American Disingenuousness: Jack Lew Goes to Europe
Why is the U.S. Treasury Secretary urging Europe to adopt the same borrow-and-spend policies that got the United States into so much fiscal trouble?
April 12, 2013
The new U.S. treasury secretary, Jack Lew, traveled to Europe this week to win converts to the American method of generating an economic recovery. The way the Americans make their case is to point to their country’s GDP growth of a little over 2% last year (compared to the eurozone’s 0.5% slip) and falling unemployment rate (versus Europe’s rising one).
What they don’t talk about is the immense price they are paying for this “improvement.” To begin with, the United States is running a budget deficit of about 5.5% of GDP in the current fiscal year, not to mention the corrosive effects of a third round of quantitative easing (QE3) by the Federal Reserve.
Next, they say, is the jobs recovery. But is it really a recovery? True, the headline number now points to an unemployment rate of “only” 7.6%. What is left unsaid is that this improvement is far more likely rooted in the stunningly large number of people — especially older men — who have opted out of the job market.
The country’s labor force participation rate, at 63.3% in March, is the lowest it has been since 1979. There used to be a time when men were families’ sole breadwinners and women were mostly at home. Now, there seems to be a great reversal underway, with the male-dominated job markets of previous decades an increasingly faint memory.
As his predecessor Tim Geithner was wont to do, Secretary Lew likes to talk about the need to strengthen domestic demand. Again, something crucial is left unuttered. To the extent that domestic demand is increasing in the United States, it is doing so — once again — because of credit extended to people who may very well be better off not getting it.
That, of course, is a sad replay of how the U.S. economy got itself into the previous crisis — and dragged the rest of the developed world into it as well. Real incomes continue to stagnate, but every U.S. policymaker likes to talk up the need for Americans to buy their own home, in the unshakable belief that this is the American way.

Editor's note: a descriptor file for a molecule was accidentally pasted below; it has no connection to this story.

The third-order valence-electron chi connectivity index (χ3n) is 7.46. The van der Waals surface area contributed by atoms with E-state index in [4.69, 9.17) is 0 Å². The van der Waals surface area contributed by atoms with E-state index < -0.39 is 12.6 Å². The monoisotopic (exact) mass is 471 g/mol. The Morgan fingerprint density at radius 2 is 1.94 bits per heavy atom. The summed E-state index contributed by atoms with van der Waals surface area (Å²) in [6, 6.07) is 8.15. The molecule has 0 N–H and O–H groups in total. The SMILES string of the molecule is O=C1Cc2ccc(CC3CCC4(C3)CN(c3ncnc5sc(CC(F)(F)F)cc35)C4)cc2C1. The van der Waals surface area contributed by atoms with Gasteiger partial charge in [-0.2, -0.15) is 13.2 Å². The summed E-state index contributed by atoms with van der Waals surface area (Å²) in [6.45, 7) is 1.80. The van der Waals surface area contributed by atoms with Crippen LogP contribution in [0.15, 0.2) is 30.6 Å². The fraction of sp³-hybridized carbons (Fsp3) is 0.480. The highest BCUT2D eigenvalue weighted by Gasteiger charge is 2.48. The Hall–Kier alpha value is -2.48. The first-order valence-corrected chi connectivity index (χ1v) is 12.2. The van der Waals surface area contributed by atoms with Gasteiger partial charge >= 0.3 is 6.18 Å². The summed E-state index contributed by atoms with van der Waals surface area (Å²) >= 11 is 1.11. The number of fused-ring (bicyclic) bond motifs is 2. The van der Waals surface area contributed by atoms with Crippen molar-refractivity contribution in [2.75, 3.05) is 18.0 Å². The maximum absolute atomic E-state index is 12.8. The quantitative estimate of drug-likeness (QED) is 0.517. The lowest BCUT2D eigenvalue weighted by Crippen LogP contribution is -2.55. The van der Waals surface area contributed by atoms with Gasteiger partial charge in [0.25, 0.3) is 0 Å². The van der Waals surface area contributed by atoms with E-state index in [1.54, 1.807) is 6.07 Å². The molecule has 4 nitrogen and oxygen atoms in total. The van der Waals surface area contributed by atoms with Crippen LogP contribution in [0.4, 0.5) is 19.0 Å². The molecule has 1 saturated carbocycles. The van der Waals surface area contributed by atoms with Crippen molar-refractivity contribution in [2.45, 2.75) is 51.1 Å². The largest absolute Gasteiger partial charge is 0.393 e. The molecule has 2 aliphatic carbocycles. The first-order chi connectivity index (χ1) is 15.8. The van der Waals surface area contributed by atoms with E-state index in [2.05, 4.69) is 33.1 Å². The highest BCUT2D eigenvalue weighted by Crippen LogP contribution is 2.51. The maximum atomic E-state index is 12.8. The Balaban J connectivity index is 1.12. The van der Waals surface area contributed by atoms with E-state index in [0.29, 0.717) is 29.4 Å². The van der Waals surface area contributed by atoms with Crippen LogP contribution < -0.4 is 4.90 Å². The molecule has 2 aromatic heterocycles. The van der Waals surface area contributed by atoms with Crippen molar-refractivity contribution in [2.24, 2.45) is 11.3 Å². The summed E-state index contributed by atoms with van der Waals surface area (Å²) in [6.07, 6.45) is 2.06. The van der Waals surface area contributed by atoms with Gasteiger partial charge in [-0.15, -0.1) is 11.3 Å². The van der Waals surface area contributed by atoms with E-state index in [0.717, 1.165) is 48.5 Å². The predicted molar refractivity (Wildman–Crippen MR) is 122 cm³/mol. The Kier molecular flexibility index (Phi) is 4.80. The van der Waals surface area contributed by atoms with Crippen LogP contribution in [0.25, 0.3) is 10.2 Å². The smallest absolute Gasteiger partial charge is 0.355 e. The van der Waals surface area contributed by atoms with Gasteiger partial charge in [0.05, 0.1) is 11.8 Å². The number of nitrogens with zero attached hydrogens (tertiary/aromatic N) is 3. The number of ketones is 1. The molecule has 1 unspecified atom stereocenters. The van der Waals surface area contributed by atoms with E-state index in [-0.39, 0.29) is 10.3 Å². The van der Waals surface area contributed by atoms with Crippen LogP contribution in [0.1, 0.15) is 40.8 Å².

However, most of those Americans who are in a financial position to do so have already bought their homes. And most of those who haven’t done so are probably better advised not to. They should wait until their incomes or savings have improved to the point that making such a long-term investment is feasible.
But it isn’t just in the field of home purchases that the old way is rearing its ugly head. Low-income people are also pushed into car loans they can’t afford and that are likely to end in debt servitude at high rates, if not repossessions.
About the only difference to the last crisis is that this time around one can find stories in the media, such as this one on the CNBC site, that raise a red flag about the perils of too much credit being doled out to vulnerable borrowers. During the last crisis, that network was a relentless booster for taking on more debt.
All of this points to a fundamental transatlantic difference: the role of credit in consumer demand. The U.S. economic style is to push credit relentlessly, no matter the cost to the individual borrower.